It is suggested that mast cells contribute to cell recruitment in inflammation through the upregulation of endothelial adhesion molecules. P-selectin and intercellular adhesion molecule (ICAM)-1 are two key adhesion molecules that have been associated indirectly with mast cell activity. The canine C2 mastocytoma cell line and primary cultures of canine carotid endothelial cells were used to establish a new in vitro model to help study the interaction between mast cells and endothelial cells. Carotid endothelial cells were incubated with mast cell mediators to uncover their effect on endothelial ICAM-1 and P-selectin expression. To assess the relative contributions of tumour necrosis factor (TNF)-α and histamine to such effect, an H1 antihistamine and a TNF-α blocking antibody were used. Prior to activation by mast cell mediators, P-selectin was expressed only within the cytoplasm, and ICAM-1 was constitutively expressed on the surface of the canine carotid endothelial cells. Both adhesion molecules were enhanced significantly and strongly upon mast cell activation at various time points. Unstored TNF-α was fully responsible for ICAM-1 upregulation. P-selectin was up-regulated by both preformed and newly synthesized mast cell mediators, but neither histamine nor TNF-α accounted for such an effect. Therefore, a new model is proposed in which the pro-inflammatory effect of mast cells on endothelial cells can be studied in vitro. In this model, it has been demonstrated that only TNF-α accounts for the overexpression of ICAM-1 induced by mast cells, and that mast cells up-regulate P-selectin expression through a histamine-independent mechanism.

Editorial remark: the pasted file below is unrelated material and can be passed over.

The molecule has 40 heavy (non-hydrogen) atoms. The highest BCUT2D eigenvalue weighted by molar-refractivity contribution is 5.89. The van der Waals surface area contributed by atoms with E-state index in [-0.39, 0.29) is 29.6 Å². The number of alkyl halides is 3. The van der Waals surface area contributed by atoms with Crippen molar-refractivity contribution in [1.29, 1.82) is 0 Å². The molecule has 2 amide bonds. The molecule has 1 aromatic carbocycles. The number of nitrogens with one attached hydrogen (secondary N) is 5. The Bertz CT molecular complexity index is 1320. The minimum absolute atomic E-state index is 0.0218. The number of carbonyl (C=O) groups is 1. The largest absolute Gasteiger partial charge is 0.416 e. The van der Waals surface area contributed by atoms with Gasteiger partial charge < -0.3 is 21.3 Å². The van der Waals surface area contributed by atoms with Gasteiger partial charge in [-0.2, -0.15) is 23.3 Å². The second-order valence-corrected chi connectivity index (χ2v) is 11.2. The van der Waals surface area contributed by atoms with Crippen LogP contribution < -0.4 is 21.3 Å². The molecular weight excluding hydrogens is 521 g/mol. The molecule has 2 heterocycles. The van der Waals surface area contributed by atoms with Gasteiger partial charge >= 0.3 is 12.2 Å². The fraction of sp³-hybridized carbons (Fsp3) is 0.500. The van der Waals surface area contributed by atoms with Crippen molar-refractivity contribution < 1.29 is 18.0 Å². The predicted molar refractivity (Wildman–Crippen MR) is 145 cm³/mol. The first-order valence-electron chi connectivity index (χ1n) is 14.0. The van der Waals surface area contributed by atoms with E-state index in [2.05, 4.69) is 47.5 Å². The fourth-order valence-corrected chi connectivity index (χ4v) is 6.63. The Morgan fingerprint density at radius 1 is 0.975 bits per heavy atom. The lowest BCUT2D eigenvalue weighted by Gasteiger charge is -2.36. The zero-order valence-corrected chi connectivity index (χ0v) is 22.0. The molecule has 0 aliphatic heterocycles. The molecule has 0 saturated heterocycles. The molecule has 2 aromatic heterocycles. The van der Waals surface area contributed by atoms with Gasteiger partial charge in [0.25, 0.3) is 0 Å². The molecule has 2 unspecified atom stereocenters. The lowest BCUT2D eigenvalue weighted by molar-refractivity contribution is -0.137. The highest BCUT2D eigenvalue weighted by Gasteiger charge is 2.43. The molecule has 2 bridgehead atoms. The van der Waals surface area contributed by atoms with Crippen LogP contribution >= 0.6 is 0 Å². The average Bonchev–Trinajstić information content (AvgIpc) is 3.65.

- Endothelial cells
- Intercellular adhesion molecule 1
- Mast cells